Any review of skills for now and the future will include creativity and innovation, but new, good ideas need to be passed on and developed.  This has always been the case:

 

"To say that Thomas Edison invented electricity or that Albert Einstein discovered relativity is a popular, but misleading simplification. These breakthroughs would have been inconceivable without (1) the social and intellectual network that stimulated and advanced their thinking and (2) without the people who recognized the value of their contributions and spread them further"


We can't all be Edison or Einstein, but today's social media tools mean that we have far greater opportunities to present and communicate our ideas...if we choose to use them! 


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Curation tools to help you cope with info-overload

Curation tools to help you cope with info-overload | Dave B's Collaboration in Organisations | Scoop.it

How Scoop.it, Google Plus & Twitter can turn chaos into order if you do anything professionally related to online technology, you understand the immense amount of data you need to sort through each day. 

David Bramley's insight:

A great example of personal knowledge management. It's important to try out a number of platforms to find out what suits you and where  the experts in your field are curating

 

if your interested in developing your personal knowledge management skills I'd recommend the Connected Workplace with Jane Hart and Harold Jarche: http://connectedworkplace.co.uk/workshops/

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The Top 5 Ways Enterprise Social Collaboration Can Boost Organizational Productivity

Social media has been revolutionizing the way people interact in their personal lives for years, and now it is changing the way they collaborate and connect in the workplace. To simply say enterprise social collaboration is Facebook or Twitter at work is a misconception and gives the impression that these tools are time-wasters that drain productivity. By thoughtfully integrating enterprise social collaboration, organizations can leverage social tools to improve employee engagement, bolster productivity and tap into a company''s collective intelligence.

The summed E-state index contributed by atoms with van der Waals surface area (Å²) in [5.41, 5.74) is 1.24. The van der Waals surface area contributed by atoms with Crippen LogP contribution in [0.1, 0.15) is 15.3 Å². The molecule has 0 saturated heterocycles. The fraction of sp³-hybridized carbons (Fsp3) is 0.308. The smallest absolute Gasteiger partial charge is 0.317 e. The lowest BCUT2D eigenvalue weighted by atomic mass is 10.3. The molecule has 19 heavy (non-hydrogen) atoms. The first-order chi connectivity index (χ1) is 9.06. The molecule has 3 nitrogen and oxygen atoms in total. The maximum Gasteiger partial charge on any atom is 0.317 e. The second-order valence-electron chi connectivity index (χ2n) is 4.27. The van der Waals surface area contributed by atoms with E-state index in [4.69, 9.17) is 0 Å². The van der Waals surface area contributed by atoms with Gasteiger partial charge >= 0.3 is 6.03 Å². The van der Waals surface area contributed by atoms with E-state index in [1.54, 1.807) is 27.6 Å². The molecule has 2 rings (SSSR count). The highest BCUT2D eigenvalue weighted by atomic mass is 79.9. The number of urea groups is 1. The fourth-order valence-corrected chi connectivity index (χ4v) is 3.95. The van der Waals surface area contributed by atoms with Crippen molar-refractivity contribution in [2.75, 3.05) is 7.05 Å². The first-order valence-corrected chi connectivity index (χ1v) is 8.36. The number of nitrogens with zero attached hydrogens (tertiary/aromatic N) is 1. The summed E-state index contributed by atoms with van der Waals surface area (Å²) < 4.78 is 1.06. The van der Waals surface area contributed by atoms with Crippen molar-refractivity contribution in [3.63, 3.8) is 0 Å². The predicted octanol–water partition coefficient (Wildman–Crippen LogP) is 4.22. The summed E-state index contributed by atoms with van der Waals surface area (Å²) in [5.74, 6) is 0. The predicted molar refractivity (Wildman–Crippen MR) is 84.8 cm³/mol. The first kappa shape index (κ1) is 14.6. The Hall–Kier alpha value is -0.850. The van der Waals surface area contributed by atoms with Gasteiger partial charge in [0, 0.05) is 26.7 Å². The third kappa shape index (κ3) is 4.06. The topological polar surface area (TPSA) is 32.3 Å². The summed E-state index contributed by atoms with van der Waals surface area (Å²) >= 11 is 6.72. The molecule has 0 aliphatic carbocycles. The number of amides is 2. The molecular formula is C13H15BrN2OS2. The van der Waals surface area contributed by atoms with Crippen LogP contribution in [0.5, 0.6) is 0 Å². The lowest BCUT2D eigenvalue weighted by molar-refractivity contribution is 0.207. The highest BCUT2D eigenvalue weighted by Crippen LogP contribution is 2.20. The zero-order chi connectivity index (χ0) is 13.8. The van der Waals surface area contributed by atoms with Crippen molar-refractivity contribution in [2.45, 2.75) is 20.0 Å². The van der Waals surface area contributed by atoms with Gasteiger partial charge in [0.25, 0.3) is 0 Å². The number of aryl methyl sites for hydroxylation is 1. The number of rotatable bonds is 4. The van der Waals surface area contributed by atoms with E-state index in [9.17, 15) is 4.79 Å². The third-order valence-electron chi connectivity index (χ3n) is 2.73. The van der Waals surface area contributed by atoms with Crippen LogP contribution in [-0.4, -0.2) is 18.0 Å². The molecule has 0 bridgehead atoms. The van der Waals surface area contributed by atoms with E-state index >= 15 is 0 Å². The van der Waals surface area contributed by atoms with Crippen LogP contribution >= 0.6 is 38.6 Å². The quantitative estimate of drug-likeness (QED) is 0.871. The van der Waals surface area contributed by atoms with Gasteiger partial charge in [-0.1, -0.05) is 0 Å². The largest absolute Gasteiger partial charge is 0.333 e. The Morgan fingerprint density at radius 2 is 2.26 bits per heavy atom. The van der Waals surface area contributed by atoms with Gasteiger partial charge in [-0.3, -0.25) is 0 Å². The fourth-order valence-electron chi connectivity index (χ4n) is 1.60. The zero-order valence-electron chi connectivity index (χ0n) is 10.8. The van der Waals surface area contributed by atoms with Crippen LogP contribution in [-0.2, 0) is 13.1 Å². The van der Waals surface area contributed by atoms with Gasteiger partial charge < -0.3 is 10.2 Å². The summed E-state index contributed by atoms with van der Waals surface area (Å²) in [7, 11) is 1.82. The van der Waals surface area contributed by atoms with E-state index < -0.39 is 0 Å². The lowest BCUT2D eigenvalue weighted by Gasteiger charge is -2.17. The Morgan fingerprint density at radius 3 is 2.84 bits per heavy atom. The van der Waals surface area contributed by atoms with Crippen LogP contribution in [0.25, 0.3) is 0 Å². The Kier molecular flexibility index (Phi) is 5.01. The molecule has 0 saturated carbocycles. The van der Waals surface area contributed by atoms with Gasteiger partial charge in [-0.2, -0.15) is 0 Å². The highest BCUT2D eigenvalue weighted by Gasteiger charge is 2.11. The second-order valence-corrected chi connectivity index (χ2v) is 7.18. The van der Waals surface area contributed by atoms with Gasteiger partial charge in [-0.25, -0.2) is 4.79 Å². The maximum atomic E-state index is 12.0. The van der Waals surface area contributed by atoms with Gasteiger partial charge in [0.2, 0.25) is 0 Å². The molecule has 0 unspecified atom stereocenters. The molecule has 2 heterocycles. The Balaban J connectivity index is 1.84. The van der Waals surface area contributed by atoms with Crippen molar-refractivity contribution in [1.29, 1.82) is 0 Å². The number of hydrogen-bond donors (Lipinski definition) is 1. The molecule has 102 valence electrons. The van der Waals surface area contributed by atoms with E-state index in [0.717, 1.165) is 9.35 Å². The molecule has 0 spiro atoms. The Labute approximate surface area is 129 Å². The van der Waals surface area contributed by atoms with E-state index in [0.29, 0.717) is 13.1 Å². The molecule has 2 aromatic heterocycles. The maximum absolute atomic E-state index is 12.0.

David Bramley's insight:

for those new to enterprise social networks such as Yammer, Chatter, Jive etc., this is a great introduction to the potential benefits.  But it's not about the technology, it requires individuals to collaborate and cooperate by sharing what they are working on.

 

if you want to find out more search for "working out loud", John Stepper and "Seek, Sense, Share, Harold Jarche

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LSG Webinar: Next generation learning practices in the age of knowl...

Learning & Skills Group Webinar presentation, 6 March 2014
David Bramley's insight:

Slides from today's webinar, the recording will be on YouTube shortly on the LSG channel.

 

Thought provoking presentation that talks of 'learning the new', learning flow and activity streams.  The webinar is highly recommended

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#lt14uk interview: Nigel Paine on the ‘big shift’ in learning

#lt14uk interview: Nigel Paine on the ‘big shift’ in learning | Dave B's Collaboration in Organisations | Scoop.it

Responsibility for learning to shift to the learnerLearning must happen ‘all over the place’ – L&D are the facilitatorsOrganisations need to recognise work is learning and learning is work

David Bramley's insight:

This link provides a double win: